I took time today to remember those Canadians who fought and died for democracy. Two minutes of silence at 11 a.m.isn’t much, but it is gesture with huge symbolic meaning. That sadly seems less fashionable as the years go by.
Earlier this week I was walking on the campus of the Royal Military College in Kingston, Ontario. I spent some time looking at their war memorial, a Roman style arch inscribed with the names of those who served and died for Canada. I’ve been neglecting this blog recently (I do blame the new phone) and haven’t been taking many photos. I didn’t take any of the arch itself, I did, for some reason, snap a picture of the brass plaque that listed some of the names. The Latin inscription at the tope trasnaltes as “For God and Country.”
The memorial has been added to since it was first unveiled in 1923. Back then people thought the Great War was the War to End All Wars. All too soon they learned that it wasn’t. Many more names have been added to the memorial in the ensuing years.
Today in the traditional silence I remembered my maternal grandfather, a gentle man. I was too young to ask questions about the First World War – he died when I was just 11. A war injury of sorts, though it wouldn’t have been seen as such.
My grandfather died of emphysema, a lung condition caused by his years of heavy smoking. He wasn’t a smoker before the war, but they handed out cigarettes for free to troops in the trenches. He came home addicted. He quit when the health effects became known, but by then it was too late; the damage had been done.
I also remembered my great-uncle Forrest, a man I never met that I heard about from my father – who also never met him. Forrest was one of those who went overseas and never returned. He was wounded in 1916, and again in 1917, before being fatally wounded in 1918.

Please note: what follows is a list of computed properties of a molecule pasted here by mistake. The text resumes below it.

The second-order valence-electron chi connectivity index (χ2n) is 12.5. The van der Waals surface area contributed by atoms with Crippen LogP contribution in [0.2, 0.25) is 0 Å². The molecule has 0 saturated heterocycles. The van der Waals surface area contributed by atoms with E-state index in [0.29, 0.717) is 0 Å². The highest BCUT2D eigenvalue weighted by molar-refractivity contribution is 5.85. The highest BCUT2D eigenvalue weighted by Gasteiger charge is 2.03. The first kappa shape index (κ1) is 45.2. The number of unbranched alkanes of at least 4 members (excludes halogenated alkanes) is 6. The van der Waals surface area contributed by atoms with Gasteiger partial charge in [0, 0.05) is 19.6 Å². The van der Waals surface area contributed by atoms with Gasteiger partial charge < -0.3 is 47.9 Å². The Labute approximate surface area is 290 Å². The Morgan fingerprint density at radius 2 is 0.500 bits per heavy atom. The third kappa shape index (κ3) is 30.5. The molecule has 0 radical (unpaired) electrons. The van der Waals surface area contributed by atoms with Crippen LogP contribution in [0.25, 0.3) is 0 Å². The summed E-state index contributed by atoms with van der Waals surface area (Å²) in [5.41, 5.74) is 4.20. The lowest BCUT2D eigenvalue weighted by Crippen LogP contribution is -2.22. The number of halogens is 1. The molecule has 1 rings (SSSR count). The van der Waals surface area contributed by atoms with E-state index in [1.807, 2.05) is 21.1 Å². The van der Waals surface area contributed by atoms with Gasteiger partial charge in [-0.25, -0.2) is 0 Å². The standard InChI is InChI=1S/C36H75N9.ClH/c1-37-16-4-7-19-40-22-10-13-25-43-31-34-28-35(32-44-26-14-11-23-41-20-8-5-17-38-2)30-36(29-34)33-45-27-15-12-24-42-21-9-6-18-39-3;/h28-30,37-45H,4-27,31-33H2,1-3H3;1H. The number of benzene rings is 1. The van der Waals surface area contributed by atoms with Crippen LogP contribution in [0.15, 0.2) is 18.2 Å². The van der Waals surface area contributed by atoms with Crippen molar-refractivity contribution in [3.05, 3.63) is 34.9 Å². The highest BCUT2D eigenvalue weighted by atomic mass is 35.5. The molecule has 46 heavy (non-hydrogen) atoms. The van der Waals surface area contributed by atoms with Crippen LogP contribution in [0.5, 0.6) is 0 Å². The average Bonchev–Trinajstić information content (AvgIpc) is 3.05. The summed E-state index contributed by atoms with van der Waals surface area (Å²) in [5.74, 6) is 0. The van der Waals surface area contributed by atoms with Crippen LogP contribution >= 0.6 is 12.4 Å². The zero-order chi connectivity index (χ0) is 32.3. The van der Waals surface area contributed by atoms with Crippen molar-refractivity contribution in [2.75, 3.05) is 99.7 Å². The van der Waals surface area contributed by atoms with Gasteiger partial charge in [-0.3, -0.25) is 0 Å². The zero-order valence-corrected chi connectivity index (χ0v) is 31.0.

Another great-uncle, Russell, was one of those who did return, having served in combat for $15 a month, only to die of diptheria in 1921. Not an atypical story for the times.
I was also thinking of my son, who has had little to no exposure to war stories except in films. I pray it stays that way. And my grandson.
For all I know he may choose a military career. If so, I hope it is a choice made in peacetime and not becasue the winds of war are blowing across the country and the world.
Living in Ottawa, the national Remembrance Day ceremony is very much to the forefront each November 11. It has been years since I attended in person, but it is streamed online, as well as broadcast on television and radio. It is a solemn and moving time.
Living here also means the ceremony comes to me. About 90 seconds after the fighter jet flypast at the ceremony downtown the jets roar over my suburban residence. A reminder that you can’t confine war to just one area, no matter how hard you try.
The generation that fought the First World War is gone. There are very few old soldiers left from World War Two, which ended 77 years ago. It won’t be long until they too are only a memory.
More recent conflicts have not involved the nationwide effort seen in those two, so they aren’t much in the forefront of the Canadian psyche. That is a blessing.
Even as the memories fade though, it remains important to set aside the time each year to remember war and pray for peace. When I think about it, given teh state of our world, it might be a good thing if we do that daily.